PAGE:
"We must become a republic!" are the two cries Downunderites hear each Australia Day. The two cries go on in a more muted form throughout each year.
People are told that the flag is a reminder of the colonialist past and that it is an insult to indigenous Australians and....well, you get the idea I am sure. Some people don't like the flag.
And people are told that Australia won't be an independent country until it becomes a republic.
And yesterday the "picture" on the Google home page was a highly political one which was intended to remind Australians that, unless they are indigenous Australians, it is not their country. It was as divisive as it was racist - and yet, had it not been put up when the request was made, Google would have been accused of being both racist and in denial. It was a no-win situation for Google.
I believe the flag should stay as it is. It is a reminder of the past but that is a good thing. Australia as a nation was first built on migration, some of it unwilling, from the UK. The first colonists came from the army and the prisons. It was a penal colony. It was also, in the case of the state I live in, built on pioneers who worked hard - very hard. Why should any reminder of that be removed? Why should heritage be denied?
Australia is also a completely and fully independent country. It does not need to "become a republic". The argument that "the Queen is our head of state" is nonsense. The Governor-General is the head of state. The Queen is head of the Commonwealth. Republicans know that but refuse to accept it. Many of them probably believe that they would make a good President - and have the chance of being the first one. Forget it.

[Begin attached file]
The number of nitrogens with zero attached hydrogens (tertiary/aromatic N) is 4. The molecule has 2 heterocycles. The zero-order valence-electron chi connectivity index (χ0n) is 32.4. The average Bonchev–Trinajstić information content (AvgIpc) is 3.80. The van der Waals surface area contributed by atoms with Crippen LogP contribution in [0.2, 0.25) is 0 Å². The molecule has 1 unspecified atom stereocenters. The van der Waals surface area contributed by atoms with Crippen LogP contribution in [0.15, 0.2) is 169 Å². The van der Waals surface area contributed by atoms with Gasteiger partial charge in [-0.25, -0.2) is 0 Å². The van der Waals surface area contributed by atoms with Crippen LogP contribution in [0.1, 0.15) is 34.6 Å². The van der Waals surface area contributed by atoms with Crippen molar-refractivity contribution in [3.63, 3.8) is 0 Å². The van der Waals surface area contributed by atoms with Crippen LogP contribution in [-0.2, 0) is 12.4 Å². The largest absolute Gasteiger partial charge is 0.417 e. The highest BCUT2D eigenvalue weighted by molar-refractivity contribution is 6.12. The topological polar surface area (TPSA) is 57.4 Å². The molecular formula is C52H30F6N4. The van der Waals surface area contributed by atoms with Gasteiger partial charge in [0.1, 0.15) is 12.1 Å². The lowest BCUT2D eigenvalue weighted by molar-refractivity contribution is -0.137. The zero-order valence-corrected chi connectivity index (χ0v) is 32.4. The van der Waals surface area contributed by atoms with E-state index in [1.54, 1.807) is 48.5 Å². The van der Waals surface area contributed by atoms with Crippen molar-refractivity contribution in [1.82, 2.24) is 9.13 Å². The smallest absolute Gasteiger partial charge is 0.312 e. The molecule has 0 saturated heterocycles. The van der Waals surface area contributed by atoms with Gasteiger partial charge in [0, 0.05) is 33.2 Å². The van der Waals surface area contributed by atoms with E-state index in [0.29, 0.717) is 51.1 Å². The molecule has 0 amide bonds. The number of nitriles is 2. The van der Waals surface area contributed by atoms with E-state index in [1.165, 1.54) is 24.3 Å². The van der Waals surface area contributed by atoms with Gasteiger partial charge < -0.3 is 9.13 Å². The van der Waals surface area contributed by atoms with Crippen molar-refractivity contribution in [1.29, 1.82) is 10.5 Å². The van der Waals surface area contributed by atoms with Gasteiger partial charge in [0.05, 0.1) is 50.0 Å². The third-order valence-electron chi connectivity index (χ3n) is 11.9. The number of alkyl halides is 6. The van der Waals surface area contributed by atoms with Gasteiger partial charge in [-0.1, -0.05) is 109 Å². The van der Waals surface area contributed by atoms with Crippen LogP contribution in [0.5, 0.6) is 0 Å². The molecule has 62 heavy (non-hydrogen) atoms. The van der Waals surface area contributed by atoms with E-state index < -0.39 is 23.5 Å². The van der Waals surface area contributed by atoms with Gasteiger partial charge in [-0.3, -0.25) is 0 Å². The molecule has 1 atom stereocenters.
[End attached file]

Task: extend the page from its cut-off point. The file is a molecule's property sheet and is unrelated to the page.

The Google Australia picture for the day was, to put it mildly, political. I would also question whether it was appropriate. I do not want to deny for a nanosecond that some truly appalling things were done to the people who were present before the first ships landed in Botany Bay. The measles-infested blankets and the deliberate hunting down, the denial of land rights and culture are an appalling and shameful chapter in history.
That said we should also be aware that Australia as such did not exist. The landmass did. People lived on it. They had a diverse and rich cultural heritage. Note I said "diverse". The people who lived on the landmass now known as "Australia" were not "one people". They were not a "nation" as such. They lived in small tribal groups and most of them travelled within a limited area. Their many languages were not always mutually intelligible across the entire country. There has been cultural genocide and most of what they had has been lost. That's wrong. Much of what remains has been corrupted and that is wrong too.
There are complex, very complex, legal, moral and philosophical arguments around such issues as the right to be called "indigenous" and "land rights" and whether there actually is or was a "stolen" generation. The answers to those questions and problems are not simple although the media often makes them out to be. There are also those who have an interest in trying to make others believe in such simplicity.
Some of it is simply myth and that is perhaps doing the greatest harm. Myths tend to take on a life of their own.